It's been a really long time since I've tried to crank this bad boy up to see if it still runs. Life is busy, I guess, and I just haven't felt inspired to update my blog in a while. I'm not really sure I feel all that inspired to update it today, but I've been sick all week, and the thought of melting into the couch one more day is killing me! So I guess this is what you can expect from my blog from now on: When I'm not sick, I won't post. When I am sick enough to be really tired of being sick, I'll post something. Deal? Deal.

  • Joining me in sickness today are my son's Pierce and Quinn. There's not much worse than taking care of sick children when you are also sick. There's going to be trouble if we all have to throw up at the same time. This town's not big enough for the three of us!
  • Where's my wife, you ask? Well, she works at Navarro College, and school started this week, so she's pretty out of pocket. I think she's really happy that she doesn't have to be here. I would be!
  • I saw this picture at, and it made me laugh:

  • We went to Roanoke, TX on Sunday night and spent the night with our old neighbors, who also happen to be some of our closest friends. They have 4 kids, and we have 5. They also have some other kids who are staying at their house because they are very wonderful people who do that sort of thing. There were 13 kids and 4 adults in their house Sunday night. It was a free-for-all!
  • We had a blast with our friends!! We stayed up until 3am and talked and played games and talked some more. You can't do that kind of thing with just anyone. Only special friendships with special people can give you that kind of freedom. Either that, of we're all insane. Not sure which.
  • We ate at Cowboy Chow in downtown Roanoke, and if you haven't either been to Cowboy Chow or downtown Roanoke, you're missing out. Cowboy Chow is, as its name suggests, a restaurant which features the type of food you might have eaten on the Old Chisholm Trail, or something like that. I had the "Tater Parfait", which was a layer of mashed potatoes on top of a layer of black beans on top of a layer of brisket... Twice! It was served in a mason jar, and it was absolutely delicious!! Kim had the "Ranch Cigars", which is brisket and cheddar cheese rolled tightly in 4 flour tortillas, and flash fried. It was served with mashed potatoes and a delicious three cheese ranch . Kim's meal was better than mine, and mine was dang good! There's another Cowboy Chow location in the Deep Ellum area of Dallas.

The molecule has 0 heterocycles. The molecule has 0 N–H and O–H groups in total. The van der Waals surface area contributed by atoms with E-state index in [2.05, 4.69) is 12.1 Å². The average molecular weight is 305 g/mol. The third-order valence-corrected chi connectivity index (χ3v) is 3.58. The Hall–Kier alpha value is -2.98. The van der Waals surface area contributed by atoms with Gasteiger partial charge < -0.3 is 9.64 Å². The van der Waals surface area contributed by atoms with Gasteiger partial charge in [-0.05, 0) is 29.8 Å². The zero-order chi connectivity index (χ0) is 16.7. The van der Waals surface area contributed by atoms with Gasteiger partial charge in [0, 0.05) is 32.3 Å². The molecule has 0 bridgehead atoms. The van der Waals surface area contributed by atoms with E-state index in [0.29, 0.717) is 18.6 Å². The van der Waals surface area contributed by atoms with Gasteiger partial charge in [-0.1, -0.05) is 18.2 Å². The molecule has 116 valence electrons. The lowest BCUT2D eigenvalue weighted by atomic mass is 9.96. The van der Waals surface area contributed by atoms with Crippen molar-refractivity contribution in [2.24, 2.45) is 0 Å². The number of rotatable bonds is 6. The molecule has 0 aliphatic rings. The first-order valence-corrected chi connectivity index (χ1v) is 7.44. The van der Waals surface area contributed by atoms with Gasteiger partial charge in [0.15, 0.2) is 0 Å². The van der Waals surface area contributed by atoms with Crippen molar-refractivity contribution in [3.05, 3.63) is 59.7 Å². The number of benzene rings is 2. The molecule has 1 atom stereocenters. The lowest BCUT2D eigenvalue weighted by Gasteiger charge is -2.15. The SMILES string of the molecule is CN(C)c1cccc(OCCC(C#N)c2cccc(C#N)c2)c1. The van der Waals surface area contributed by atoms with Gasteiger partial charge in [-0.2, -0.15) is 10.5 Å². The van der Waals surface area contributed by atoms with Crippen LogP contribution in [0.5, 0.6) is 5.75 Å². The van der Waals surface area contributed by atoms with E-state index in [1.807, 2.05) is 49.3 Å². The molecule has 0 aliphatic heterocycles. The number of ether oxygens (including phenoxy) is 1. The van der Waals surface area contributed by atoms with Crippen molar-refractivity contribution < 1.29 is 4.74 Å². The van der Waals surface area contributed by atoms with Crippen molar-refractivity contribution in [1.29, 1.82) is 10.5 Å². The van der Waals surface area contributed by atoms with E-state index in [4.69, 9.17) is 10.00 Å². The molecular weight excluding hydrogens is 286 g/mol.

• Downtown Roanoke, TX has become one of my favorite locations in the Metroplex. It's changed a lot since we lived there, when the wonderful Babe's was the only real attraction. Now it's loaded with good restaurants, including Cowboy Chow and Twisted Root (a great place to get an awesome hamburger), and they've redone the roads to give it a quaint, old main street vibe. You should visit sometime!
  • There's been a lot of LSU buzz since the Tiger's whipped the Aggie's in the Cotton Bowl. Coach Les Miles turned down the Michigan job in favor of staying in Baton Rouge, and even though Miles is extremely goofy, you can't really argue with his record. Four 11-win seasons in 6 years is pretty impressive, and he's also 5-1 in bowl games. And, oh yeah, there was that National Championship in 2007. I'm happy he stayed. If you don't think he's goofy, check out this web page, which offers a compilation of Miles' quotes. It's oddly addictive.
  • There are tons of reports today that Steve Kragthorpe has been hired as LSU's new Offensive Coordinator. Kragthorpe is known for his offenses at Tulsa and Louisville. Seems like a solid hire.
  • LSU is also garnering a lot of hype for next season. So far, at least two "experts" have picked the Tigers to win the National Championship (This guy, and this guy). It's good to know there aren't any high expectations for next year! No place to go but down!!
Ok, well, that's all I got! Until the next time I fall deathly ill....